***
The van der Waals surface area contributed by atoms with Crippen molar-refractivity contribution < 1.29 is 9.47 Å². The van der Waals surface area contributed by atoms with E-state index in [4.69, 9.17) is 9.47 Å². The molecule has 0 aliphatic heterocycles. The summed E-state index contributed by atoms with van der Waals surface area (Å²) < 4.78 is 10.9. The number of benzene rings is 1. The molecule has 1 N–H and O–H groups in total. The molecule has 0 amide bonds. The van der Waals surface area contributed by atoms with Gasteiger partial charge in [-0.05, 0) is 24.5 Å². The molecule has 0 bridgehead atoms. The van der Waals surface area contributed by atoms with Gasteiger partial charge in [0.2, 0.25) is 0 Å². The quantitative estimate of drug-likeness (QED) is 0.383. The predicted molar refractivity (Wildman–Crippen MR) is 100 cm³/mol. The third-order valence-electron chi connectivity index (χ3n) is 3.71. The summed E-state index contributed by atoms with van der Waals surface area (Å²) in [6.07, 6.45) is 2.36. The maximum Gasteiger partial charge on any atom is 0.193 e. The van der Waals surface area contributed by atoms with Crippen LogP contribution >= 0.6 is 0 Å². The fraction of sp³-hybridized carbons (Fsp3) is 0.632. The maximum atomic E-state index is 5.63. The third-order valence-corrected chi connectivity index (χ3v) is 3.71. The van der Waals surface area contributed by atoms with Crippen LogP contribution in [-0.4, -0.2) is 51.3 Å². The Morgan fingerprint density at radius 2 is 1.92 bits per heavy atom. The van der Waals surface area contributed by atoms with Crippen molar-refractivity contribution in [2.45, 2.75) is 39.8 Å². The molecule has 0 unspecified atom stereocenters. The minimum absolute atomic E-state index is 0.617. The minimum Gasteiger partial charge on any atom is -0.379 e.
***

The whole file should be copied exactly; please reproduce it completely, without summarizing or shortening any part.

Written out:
The van der Waals surface area contributed by atoms with Crippen molar-refractivity contribution < 1.29 is 9.47 Å². The van der Waals surface area contributed by atoms with E-state index in [4.69, 9.17) is 9.47 Å². The molecule has 0 aliphatic heterocycles. The summed E-state index contributed by atoms with van der Waals surface area (Å²) < 4.78 is 10.9. The number of benzene rings is 1. The molecule has 1 N–H and O–H groups in total. The molecule has 0 amide bonds. The van der Waals surface area contributed by atoms with Gasteiger partial charge in [-0.05, 0) is 24.5 Å². The molecule has 0 bridgehead atoms. The van der Waals surface area contributed by atoms with Gasteiger partial charge in [0.2, 0.25) is 0 Å². The quantitative estimate of drug-likeness (QED) is 0.383. The predicted molar refractivity (Wildman–Crippen MR) is 100 cm³/mol. The third-order valence-electron chi connectivity index (χ3n) is 3.71. The summed E-state index contributed by atoms with van der Waals surface area (Å²) in [6.07, 6.45) is 2.36. The maximum Gasteiger partial charge on any atom is 0.193 e. The van der Waals surface area contributed by atoms with Crippen LogP contribution >= 0.6 is 0 Å². The fraction of sp³-hybridized carbons (Fsp3) is 0.632. The maximum atomic E-state index is 5.63. The third-order valence-corrected chi connectivity index (χ3v) is 3.71. The van der Waals surface area contributed by atoms with Crippen LogP contribution in [-0.4, -0.2) is 51.3 Å². The Morgan fingerprint density at radius 2 is 1.92 bits per heavy atom. The van der Waals surface area contributed by atoms with Crippen molar-refractivity contribution in [2.45, 2.75) is 39.8 Å². The molecule has 0 unspecified atom stereocenters. The minimum absolute atomic E-state index is 0.617. The minimum Gasteiger partial charge on any atom is -0.379 e.